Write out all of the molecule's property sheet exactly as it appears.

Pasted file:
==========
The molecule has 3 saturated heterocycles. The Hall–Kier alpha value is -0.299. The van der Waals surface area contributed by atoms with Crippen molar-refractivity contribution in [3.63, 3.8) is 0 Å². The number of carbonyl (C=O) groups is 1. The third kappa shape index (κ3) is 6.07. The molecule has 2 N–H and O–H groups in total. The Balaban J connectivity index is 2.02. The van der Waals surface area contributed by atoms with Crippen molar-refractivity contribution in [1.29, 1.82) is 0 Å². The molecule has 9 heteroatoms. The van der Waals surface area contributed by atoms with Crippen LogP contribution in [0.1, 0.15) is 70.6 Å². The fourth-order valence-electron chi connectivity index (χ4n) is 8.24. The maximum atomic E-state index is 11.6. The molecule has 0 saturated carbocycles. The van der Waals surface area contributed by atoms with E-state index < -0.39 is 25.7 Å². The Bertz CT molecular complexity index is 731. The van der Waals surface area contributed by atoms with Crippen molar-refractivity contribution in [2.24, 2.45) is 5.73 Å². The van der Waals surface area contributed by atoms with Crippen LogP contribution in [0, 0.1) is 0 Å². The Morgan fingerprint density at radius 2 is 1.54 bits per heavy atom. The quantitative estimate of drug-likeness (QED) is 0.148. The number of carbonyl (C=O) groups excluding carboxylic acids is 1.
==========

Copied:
The molecule has 3 saturated heterocycles. The Hall–Kier alpha value is -0.299. The van der Waals surface area contributed by atoms with Crippen molar-refractivity contribution in [3.63, 3.8) is 0 Å². The number of carbonyl (C=O) groups is 1. The third kappa shape index (κ3) is 6.07. The molecule has 2 N–H and O–H groups in total. The Balaban J connectivity index is 2.02. The van der Waals surface area contributed by atoms with Crippen molar-refractivity contribution in [1.29, 1.82) is 0 Å². The molecule has 9 heteroatoms. The van der Waals surface area contributed by atoms with Crippen LogP contribution in [0.1, 0.15) is 70.6 Å². The fourth-order valence-electron chi connectivity index (χ4n) is 8.24. The maximum atomic E-state index is 11.6. The molecule has 0 saturated carbocycles. The van der Waals surface area contributed by atoms with E-state index < -0.39 is 25.7 Å². The Bertz CT molecular complexity index is 731. The van der Waals surface area contributed by atoms with Crippen molar-refractivity contribution in [2.24, 2.45) is 5.73 Å². The van der Waals surface area contributed by atoms with Crippen LogP contribution in [0, 0.1) is 0 Å². The Morgan fingerprint density at radius 2 is 1.54 bits per heavy atom. The quantitative estimate of drug-likeness (QED) is 0.148. The number of carbonyl (C=O) groups excluding carboxylic acids is 1.